Sunday, 13 April 2014

Proud spoofs boring ol' Canadian politics

An unlikely premise behind it all :  Actor/playwright Michael Healey's Proud is a turn at what American comedian Stephen Colbert might call "Stephen Harper spoofiness". No wonder. Harper set himself up perfectly as Canada's satiric alter ego to Richard Nixon when in 2006 he delivered 10-year-old son Ben and 7-year-old daughter Rachel to their Ottawa school and promptly shook each of their hands (!) to the amazement and joy of the omnipresent paparazzi. Viewed as aloof and calculating, Harper's way of saying "Have a nice day, kids!" became as trademark as Nixon famously flashing his fake-double-V finger salutes while chirping "I am not a crook!"

But Proud is more than tittle and tattle about SH's time in Ottawa. And the Healey script is more than the kind of one-dimensional hoo-hah that comedian Rich Little mastered in eviscerating the perpetual 5-o'clock-shadow-and-over-eyebrow'd Nixon. Healey insists his purpose, believe it or not, is to engage Canadians in just what it is they want and expect from the solons running the country in far-fetched Ottawa. And so his depiction of SH, delivered engagingly by Andrew Wheeler, is broader and richer and subtler and more nuanced than Handshake Dad has shown himself publicly to be capable of.

The set-up :  The storyline is built on "truthiness" as well as "spoofiness". It's 2011. SH has commandeered victory not only in ROC, he's also taken the Quebec seats actually won in 2011 by Jack Layton's Orange Horde. No longer required to seek the consensus he needed when he was a minority PM, Harper now has free rein. The play's set-up is how he tries to manipulate a pup of an MP from small-town Quebec, one Jisbella Lyth (Emmelia Gordon) and how she outmaneuvers and outwits him due to his overweening hubris. The other primary character in the piece is Harper's Chief of Staff Cary (Craig Erickson) who clearly is not based on the real life uber-confident but fatally flawed Nigel Wright -- he who paid off Senator Mike Duffus's $90,000 phony expenses and got fired once exposed. 

Script's notorious history :  From Y2K forward, Healey was playwright in residence for Toronto's Tarragon Theatre that prides itself as being "a leading Canadian company for the development, creation and encouragement of new work" (sic). From the get-go Healey had planned a trilogy of plays, two of which Tarragon in fact did produce : Generous (2007) and Courageous (2009), which explored those two themes of human conduct. Then came the rough draft of Proud. Hold on a minute here, cautioned Tarragon's artistic director Richard Rose. After reading it he forsook both of those qualities -- generous and courageous -- and, ironically, donned the proud masque instead. Seems a nervous and silly board member had warned Rose : "Handshake Harper might sue us for libel!" Rose refused to mount the show. "Bollix!" bellowed Healey. He promptly resigned his playwright commission.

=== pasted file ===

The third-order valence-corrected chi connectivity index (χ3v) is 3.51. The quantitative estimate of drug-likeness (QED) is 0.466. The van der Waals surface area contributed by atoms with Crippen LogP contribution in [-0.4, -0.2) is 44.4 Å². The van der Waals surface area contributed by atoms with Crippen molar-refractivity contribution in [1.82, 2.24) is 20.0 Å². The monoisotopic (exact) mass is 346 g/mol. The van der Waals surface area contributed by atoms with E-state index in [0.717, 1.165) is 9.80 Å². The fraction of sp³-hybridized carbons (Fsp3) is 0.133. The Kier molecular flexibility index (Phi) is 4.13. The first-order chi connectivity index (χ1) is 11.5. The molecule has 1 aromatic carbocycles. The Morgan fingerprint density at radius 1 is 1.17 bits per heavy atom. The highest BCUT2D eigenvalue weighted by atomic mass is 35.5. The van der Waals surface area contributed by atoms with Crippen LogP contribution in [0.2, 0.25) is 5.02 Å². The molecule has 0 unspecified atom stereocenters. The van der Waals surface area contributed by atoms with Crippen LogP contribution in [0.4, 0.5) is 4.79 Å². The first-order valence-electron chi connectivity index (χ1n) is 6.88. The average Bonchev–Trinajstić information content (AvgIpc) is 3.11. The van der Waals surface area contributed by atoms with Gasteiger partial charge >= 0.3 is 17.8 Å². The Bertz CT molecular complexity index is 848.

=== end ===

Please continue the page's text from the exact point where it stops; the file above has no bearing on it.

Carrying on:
With his wife's encouragement they borrowed against their household line of credit to mount the show themselves. Then they and friends staged a series of readings across the land to fund-raise and pay the Healeys' LOC back, which they did. A Toronto competitor, the Berkeley Street Theatre, mounted the show. Guess what. No libel suit from 24 Sussex Drive.

Plot quicky :  SH wants to consolidate power after all those years as a minority PM. How to do that? First give your grasp at power the tumescent title The Harper Government. Then move to distract the press. Frosh MP Lyth stumbles into Chief Cary and PM Steve plotting the day's next moves. She's hot for a condom because she wants to "do" CBC's Evan Solomon who's on The Hill to interview her in her new office. Neither Steve nor Cary has one in their wallet, nor act as if they know what one is, even. But let's use this sexy ditz, Steve muses, to propose a bill criminalizing abortion after 20 weeks. That'll get the progressive rabble rabbling. And while the chattering classes are distracted by her anti-abortion proposal, hey, we can gut the Liberal-leaning Privy Council and the press won't even notice. And meanwhile we won't support her bill in any event -- being both practical and cynical -- but it'll keep the rednecks in our base quiet at least. 

Everyone goes through the motions, but Lyth finds eagerness and power from her proposal as it progresses through the House and gathers unexpected momentum. And now the antics between the PMO and the upstart MP can proceed apace. But all the while infused with comic flashes and flushes that drive the endless political monologues forward. (Bias : Based on my 40 years' experience as a B.C. public servant, all too seldom are politics "dialogue" -- more often just "serial monologues" between entrenched adversaries. Ever notice how the word "ideology" appears to stem from "idiot"...?)